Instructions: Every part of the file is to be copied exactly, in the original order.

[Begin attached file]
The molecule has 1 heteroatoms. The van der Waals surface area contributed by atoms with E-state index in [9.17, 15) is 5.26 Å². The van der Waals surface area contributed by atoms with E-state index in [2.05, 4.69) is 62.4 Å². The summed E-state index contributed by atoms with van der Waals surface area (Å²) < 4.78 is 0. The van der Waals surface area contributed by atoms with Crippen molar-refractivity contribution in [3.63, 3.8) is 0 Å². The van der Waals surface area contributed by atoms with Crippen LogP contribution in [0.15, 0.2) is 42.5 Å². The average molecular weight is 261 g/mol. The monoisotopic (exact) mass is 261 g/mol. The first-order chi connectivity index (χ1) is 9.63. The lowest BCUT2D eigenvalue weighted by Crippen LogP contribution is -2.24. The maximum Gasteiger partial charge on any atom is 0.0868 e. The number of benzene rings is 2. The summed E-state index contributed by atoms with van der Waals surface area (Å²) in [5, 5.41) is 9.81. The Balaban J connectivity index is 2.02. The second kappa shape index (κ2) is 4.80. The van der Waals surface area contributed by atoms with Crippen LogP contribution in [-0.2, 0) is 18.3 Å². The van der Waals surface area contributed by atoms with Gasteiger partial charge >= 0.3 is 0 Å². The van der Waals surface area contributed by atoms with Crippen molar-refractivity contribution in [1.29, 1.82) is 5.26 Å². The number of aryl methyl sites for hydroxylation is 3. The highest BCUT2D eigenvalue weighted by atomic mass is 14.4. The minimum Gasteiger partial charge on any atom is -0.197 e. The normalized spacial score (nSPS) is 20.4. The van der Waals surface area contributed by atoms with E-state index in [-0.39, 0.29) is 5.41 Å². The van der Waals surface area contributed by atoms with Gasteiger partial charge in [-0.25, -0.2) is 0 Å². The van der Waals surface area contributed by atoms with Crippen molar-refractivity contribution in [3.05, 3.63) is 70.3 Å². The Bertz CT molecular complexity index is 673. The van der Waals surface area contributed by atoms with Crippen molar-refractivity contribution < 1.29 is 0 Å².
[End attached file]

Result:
The molecule has 1 heteroatoms. The van der Waals surface area contributed by atoms with E-state index in [9.17, 15) is 5.26 Å². The van der Waals surface area contributed by atoms with E-state index in [2.05, 4.69) is 62.4 Å². The summed E-state index contributed by atoms with van der Waals surface area (Å²) < 4.78 is 0. The van der Waals surface area contributed by atoms with Crippen molar-refractivity contribution in [3.63, 3.8) is 0 Å². The van der Waals surface area contributed by atoms with Crippen LogP contribution in [0.15, 0.2) is 42.5 Å². The average molecular weight is 261 g/mol. The monoisotopic (exact) mass is 261 g/mol. The first-order chi connectivity index (χ1) is 9.63. The lowest BCUT2D eigenvalue weighted by Crippen LogP contribution is -2.24. The maximum Gasteiger partial charge on any atom is 0.0868 e. The number of benzene rings is 2. The summed E-state index contributed by atoms with van der Waals surface area (Å²) in [5, 5.41) is 9.81. The Balaban J connectivity index is 2.02. The second kappa shape index (κ2) is 4.80. The van der Waals surface area contributed by atoms with Crippen LogP contribution in [-0.2, 0) is 18.3 Å². The van der Waals surface area contributed by atoms with Gasteiger partial charge >= 0.3 is 0 Å². The van der Waals surface area contributed by atoms with Crippen molar-refractivity contribution in [1.29, 1.82) is 5.26 Å². The number of aryl methyl sites for hydroxylation is 3. The highest BCUT2D eigenvalue weighted by atomic mass is 14.4. The minimum Gasteiger partial charge on any atom is -0.197 e. The normalized spacial score (nSPS) is 20.4. The van der Waals surface area contributed by atoms with E-state index in [-0.39, 0.29) is 5.41 Å². The van der Waals surface area contributed by atoms with Gasteiger partial charge in [-0.25, -0.2) is 0 Å². The van der Waals surface area contributed by atoms with Crippen molar-refractivity contribution in [3.05, 3.63) is 70.3 Å². The Bertz CT molecular complexity index is 673. The van der Waals surface area contributed by atoms with Crippen molar-refractivity contribution < 1.29 is 0 Å².